The Incheon District Court sentenced the late ferry owner's eldest son to three years in prison for embezzlement and breach of trust.
The Gwangju District Court found Captain guilty of negligence and sentenced him to 36 years' imprisonment. The judges said that he was clearly not the only person responsible for the tragedy and they accepted that his negligence did not amount to an intent to kill.
The chief engineer of the ferry was found guilty of murder and jailed for 30 years. Thirteen other crew members were given jail sentences of up to 20 years on charges including abandonment and violating maritime law.
For cargo overloading, the company’s CEO was found guilty of negligence and received a ten-year prison term. Six other company employees also received prison sentences.
Following appeals in 2015, the Captain was found guilty of murder and his sentence increased to life imprisonment, while those for 14 other crew members were reduced to a maximum of 12 years, including 10 years for chief engineer. The CEO’s sentence was also reduced to seven years on appeal.
It has been clearly determined that this accident constitutes another man-made disaster. The most tragic lesson following the accident is the fact that hundreds of children were instructed to stay in their cabins, as the ferry began to sink. Most of those who followed the order died, while tragically, many of those who went out on the deck or jumped in the water were rescued.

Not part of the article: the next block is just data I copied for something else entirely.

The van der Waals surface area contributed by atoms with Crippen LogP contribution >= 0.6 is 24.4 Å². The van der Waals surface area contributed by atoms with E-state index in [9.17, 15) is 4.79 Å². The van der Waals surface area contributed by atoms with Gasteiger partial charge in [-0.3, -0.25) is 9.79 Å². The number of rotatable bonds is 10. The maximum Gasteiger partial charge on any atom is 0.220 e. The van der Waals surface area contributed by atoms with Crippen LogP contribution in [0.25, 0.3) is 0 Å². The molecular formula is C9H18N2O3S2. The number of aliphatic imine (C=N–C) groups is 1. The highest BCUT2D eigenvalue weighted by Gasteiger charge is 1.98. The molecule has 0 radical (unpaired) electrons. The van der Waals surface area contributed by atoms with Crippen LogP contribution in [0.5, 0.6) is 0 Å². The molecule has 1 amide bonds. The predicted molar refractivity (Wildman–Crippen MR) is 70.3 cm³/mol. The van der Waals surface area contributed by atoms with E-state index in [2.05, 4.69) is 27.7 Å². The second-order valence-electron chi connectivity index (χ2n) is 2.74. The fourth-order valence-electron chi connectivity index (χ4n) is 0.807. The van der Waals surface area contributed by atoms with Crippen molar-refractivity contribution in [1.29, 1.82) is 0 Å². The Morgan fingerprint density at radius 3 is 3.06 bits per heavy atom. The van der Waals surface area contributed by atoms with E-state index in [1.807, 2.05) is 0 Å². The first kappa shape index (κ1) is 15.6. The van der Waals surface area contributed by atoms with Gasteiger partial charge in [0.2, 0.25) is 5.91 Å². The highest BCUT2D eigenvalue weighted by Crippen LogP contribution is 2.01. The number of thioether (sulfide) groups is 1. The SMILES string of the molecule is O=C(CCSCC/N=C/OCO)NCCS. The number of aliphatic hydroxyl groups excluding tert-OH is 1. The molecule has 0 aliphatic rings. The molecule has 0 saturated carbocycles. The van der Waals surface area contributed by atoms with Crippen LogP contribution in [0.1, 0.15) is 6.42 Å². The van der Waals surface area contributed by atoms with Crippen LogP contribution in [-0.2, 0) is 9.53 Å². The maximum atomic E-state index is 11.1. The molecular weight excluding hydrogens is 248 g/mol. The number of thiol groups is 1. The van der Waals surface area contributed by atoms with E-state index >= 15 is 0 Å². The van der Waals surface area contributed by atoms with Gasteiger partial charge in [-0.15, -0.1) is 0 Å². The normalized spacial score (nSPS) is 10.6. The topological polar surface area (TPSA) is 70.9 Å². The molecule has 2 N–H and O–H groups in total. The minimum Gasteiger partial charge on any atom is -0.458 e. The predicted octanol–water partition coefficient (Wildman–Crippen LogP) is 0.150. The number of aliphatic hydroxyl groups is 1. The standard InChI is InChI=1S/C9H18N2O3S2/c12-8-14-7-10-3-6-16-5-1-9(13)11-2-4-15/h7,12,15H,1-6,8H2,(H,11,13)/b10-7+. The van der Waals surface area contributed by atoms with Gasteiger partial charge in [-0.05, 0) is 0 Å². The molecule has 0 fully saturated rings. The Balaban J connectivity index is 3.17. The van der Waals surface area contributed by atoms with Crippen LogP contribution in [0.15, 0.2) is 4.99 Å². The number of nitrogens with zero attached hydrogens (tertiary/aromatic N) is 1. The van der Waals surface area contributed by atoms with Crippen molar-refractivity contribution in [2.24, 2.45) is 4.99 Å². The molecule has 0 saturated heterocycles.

Maybe, the causes of the accident cannot be particularly named and listed, but poor compliance with procedures and lack of safety culture, the most regularly-seen cause of maritime disasters, is once again in the spotlight, in the form of an inter-connected series of complex and unlucky events:
- The Captain was taking a rest at the time of the fata turn, leaving an unexperienced third mate alone in the steering house.
- The ferry reportedly departed by two hours delayed, so it had to speed.
- The ferry was overloaded, maybe to maximize profit.
- Meanwhile, local media on the aftermath said the state did not conduct an accurate search and rescue operations when the accident happened.
- The captain did not declare an evacuation order and insisted passengers to ‘stay put’ even as he was leaving the sinking ferry.
- The crew did not have any ferry disaster-management training.
Specifically, Lee Sang-Yun, a professor and one of South Korea's leading marine engineers, concluded that many risk elements caused the accident in stages: unqualified personnel, passing Maengol with the strong current in fast speed, overloading, the shortage of ship ballast equilibrium water, lack of a national integrated disaster prevention system, and others.
In this respect, this served as a reminder for Korea to reform its approach to disasters and set up a national emergency operation framework, serving as a lesson for other countries to work towards avoiding the same from happening in their nations. Even if safety regulations cannot cover all the possible unlucky scenarios, the importance of a national disaster response framework was considered specifically after the Sewol catastrophe.